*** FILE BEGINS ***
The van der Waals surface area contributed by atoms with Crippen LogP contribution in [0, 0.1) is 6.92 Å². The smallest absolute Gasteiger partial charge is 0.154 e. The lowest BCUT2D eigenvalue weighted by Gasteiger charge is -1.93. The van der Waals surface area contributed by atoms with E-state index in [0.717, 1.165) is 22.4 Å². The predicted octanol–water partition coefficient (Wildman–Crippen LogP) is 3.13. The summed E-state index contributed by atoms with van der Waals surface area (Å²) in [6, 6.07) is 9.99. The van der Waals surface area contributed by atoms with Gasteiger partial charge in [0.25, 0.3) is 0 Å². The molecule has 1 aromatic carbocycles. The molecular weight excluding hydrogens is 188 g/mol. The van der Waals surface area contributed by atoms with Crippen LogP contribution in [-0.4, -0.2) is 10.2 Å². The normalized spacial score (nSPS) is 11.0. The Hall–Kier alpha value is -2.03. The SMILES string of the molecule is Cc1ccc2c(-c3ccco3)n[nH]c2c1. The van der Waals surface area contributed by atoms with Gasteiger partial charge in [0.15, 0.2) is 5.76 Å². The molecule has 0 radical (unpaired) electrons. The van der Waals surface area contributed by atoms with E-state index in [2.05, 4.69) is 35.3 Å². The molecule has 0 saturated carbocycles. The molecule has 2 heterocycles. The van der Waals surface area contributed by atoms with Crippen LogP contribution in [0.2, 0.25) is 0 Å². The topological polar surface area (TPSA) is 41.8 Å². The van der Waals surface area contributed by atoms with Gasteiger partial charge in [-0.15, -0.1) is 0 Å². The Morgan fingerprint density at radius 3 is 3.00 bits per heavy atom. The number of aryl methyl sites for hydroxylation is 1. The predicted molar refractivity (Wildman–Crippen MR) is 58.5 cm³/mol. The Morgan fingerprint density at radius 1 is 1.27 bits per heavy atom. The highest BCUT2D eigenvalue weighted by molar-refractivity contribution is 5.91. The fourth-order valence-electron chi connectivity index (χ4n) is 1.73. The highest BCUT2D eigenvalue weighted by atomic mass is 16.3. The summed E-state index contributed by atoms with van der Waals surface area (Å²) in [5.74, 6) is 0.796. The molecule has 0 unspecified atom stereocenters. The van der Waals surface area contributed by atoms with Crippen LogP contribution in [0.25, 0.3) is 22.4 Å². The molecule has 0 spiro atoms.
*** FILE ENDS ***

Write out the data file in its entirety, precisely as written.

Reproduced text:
The van der Waals surface area contributed by atoms with Crippen LogP contribution in [0, 0.1) is 6.92 Å². The smallest absolute Gasteiger partial charge is 0.154 e. The lowest BCUT2D eigenvalue weighted by Gasteiger charge is -1.93. The van der Waals surface area contributed by atoms with E-state index in [0.717, 1.165) is 22.4 Å². The predicted octanol–water partition coefficient (Wildman–Crippen LogP) is 3.13. The summed E-state index contributed by atoms with van der Waals surface area (Å²) in [6, 6.07) is 9.99. The van der Waals surface area contributed by atoms with Gasteiger partial charge in [0.25, 0.3) is 0 Å². The molecule has 1 aromatic carbocycles. The molecular weight excluding hydrogens is 188 g/mol. The van der Waals surface area contributed by atoms with Crippen LogP contribution in [-0.4, -0.2) is 10.2 Å². The normalized spacial score (nSPS) is 11.0. The Hall–Kier alpha value is -2.03. The SMILES string of the molecule is Cc1ccc2c(-c3ccco3)n[nH]c2c1. The van der Waals surface area contributed by atoms with Gasteiger partial charge in [0.15, 0.2) is 5.76 Å². The molecule has 0 radical (unpaired) electrons. The van der Waals surface area contributed by atoms with E-state index in [2.05, 4.69) is 35.3 Å². The molecule has 0 saturated carbocycles. The molecule has 2 heterocycles. The van der Waals surface area contributed by atoms with Crippen LogP contribution in [0.2, 0.25) is 0 Å². The topological polar surface area (TPSA) is 41.8 Å². The van der Waals surface area contributed by atoms with Gasteiger partial charge in [-0.15, -0.1) is 0 Å². The Morgan fingerprint density at radius 3 is 3.00 bits per heavy atom. The number of aryl methyl sites for hydroxylation is 1. The predicted molar refractivity (Wildman–Crippen MR) is 58.5 cm³/mol. The Morgan fingerprint density at radius 1 is 1.27 bits per heavy atom. The highest BCUT2D eigenvalue weighted by molar-refractivity contribution is 5.91. The fourth-order valence-electron chi connectivity index (χ4n) is 1.73. The highest BCUT2D eigenvalue weighted by atomic mass is 16.3. The summed E-state index contributed by atoms with van der Waals surface area (Å²) in [5.74, 6) is 0.796. The molecule has 0 unspecified atom stereocenters. The van der Waals surface area contributed by atoms with Crippen LogP contribution in [0.25, 0.3) is 22.4 Å². The molecule has 0 spiro atoms.